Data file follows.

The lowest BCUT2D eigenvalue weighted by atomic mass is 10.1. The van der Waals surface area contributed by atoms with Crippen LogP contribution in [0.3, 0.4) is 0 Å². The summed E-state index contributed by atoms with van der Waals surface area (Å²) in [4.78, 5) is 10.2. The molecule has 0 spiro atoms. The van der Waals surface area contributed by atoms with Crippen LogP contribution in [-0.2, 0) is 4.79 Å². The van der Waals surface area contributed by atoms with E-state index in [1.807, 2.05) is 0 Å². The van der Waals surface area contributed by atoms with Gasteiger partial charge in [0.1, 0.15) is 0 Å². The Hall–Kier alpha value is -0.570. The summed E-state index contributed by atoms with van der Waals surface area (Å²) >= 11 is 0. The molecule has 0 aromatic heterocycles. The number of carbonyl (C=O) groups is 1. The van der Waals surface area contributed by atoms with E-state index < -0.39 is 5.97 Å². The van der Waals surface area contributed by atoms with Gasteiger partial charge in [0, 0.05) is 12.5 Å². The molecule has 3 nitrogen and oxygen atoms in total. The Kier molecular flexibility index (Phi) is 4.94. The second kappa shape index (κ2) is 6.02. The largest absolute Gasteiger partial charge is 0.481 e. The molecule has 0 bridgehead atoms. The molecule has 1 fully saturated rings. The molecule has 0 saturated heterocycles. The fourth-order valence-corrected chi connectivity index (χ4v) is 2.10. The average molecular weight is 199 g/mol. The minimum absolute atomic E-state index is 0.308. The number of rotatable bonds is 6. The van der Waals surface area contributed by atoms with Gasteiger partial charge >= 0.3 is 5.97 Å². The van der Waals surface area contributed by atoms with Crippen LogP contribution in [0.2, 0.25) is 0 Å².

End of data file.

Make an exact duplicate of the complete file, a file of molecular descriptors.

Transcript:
The lowest BCUT2D eigenvalue weighted by atomic mass is 10.1. The van der Waals surface area contributed by atoms with Crippen LogP contribution in [0.3, 0.4) is 0 Å². The summed E-state index contributed by atoms with van der Waals surface area (Å²) in [4.78, 5) is 10.2. The molecule has 0 spiro atoms. The van der Waals surface area contributed by atoms with Crippen LogP contribution in [-0.2, 0) is 4.79 Å². The van der Waals surface area contributed by atoms with E-state index in [1.807, 2.05) is 0 Å². The van der Waals surface area contributed by atoms with Gasteiger partial charge in [0.1, 0.15) is 0 Å². The Hall–Kier alpha value is -0.570. The summed E-state index contributed by atoms with van der Waals surface area (Å²) >= 11 is 0. The molecule has 0 aromatic heterocycles. The number of carbonyl (C=O) groups is 1. The van der Waals surface area contributed by atoms with E-state index < -0.39 is 5.97 Å². The van der Waals surface area contributed by atoms with Gasteiger partial charge in [0, 0.05) is 12.5 Å². The molecule has 3 nitrogen and oxygen atoms in total. The Kier molecular flexibility index (Phi) is 4.94. The second kappa shape index (κ2) is 6.02. The largest absolute Gasteiger partial charge is 0.481 e. The molecule has 0 bridgehead atoms. The molecule has 1 fully saturated rings. The molecule has 0 saturated heterocycles. The fourth-order valence-corrected chi connectivity index (χ4v) is 2.10. The average molecular weight is 199 g/mol. The minimum absolute atomic E-state index is 0.308. The number of rotatable bonds is 6. The van der Waals surface area contributed by atoms with Gasteiger partial charge >= 0.3 is 5.97 Å². The van der Waals surface area contributed by atoms with Crippen LogP contribution in [0.2, 0.25) is 0 Å².